In a three-song medley that worked its way backwards from his respectably rousing new LP 57th & 9th ("I Can't Stop Thinking About You") to a pair of Police megahits, Sting brought a welcome dose of actual star power to the show's final stretch. Looking tanned and toned and sounding ageless on "Message in a Bottle" and "Every Breath You Take," he demonstrated in that inimitably Sting-y way that the glow of success can coexist with the scrappiness of effective rock. Though he didn't call out Trump by name in his Award of Merit acceptance speech, his mention of America's "spirit of welcome and inclusion" seemed like a timely and tasteful bit of social commentary.
Justin Bieber was on tour so he appeared in a pre-taped performance in Zurich. Striding around the stage in black T-shirt and skinny trousers that bunched weirdly around his calves, the star was not only upstaged by his backup dancers, but by his audience. He let them sing just about every other line of "Let Me Love You" and the shots of them in the audience, bawling uncontrollably and taking pictures of the event, showed that they were investing a lot more in the experience than their idol was. No matter how bored you are with Justin Bieber, this performance suggested he's way more bored with himself.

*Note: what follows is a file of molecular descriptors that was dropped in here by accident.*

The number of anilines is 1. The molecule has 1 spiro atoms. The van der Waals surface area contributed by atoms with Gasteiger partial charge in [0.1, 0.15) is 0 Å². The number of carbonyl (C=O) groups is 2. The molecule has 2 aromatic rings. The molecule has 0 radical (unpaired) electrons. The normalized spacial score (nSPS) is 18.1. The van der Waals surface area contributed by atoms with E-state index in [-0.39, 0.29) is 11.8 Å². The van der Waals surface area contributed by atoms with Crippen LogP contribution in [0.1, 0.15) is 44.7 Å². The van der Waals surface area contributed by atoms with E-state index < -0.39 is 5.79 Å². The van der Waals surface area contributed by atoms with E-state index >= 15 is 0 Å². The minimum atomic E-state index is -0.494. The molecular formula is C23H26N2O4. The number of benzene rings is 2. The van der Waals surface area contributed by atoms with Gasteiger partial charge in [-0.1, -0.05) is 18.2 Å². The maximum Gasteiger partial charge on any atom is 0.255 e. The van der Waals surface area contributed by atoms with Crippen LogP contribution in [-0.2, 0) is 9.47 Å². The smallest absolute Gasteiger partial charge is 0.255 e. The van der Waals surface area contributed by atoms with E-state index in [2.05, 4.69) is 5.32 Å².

There are many, many ways the AMAs could have chosen to honor Prince's life and music. But most of those would have required a lot of effort and planning, so why not just randomly give an award to a 32-year-old album? Apparently, a spike in sales after Prince's death in April made Purple Rain eligible for the mysterious "Top Soundtrack" award. (It had won Favorite Pop and Rock Album and Favorite Soul and R&B Album back in 1985.) Prince's sister, Tyka Nelson, accepted the award on his behalf, and delivered an emotional speech about the man who "wanted to be known as the world's most prolific songwriter." But we can only imagine the smirk and side-eye Prince would give this stunt.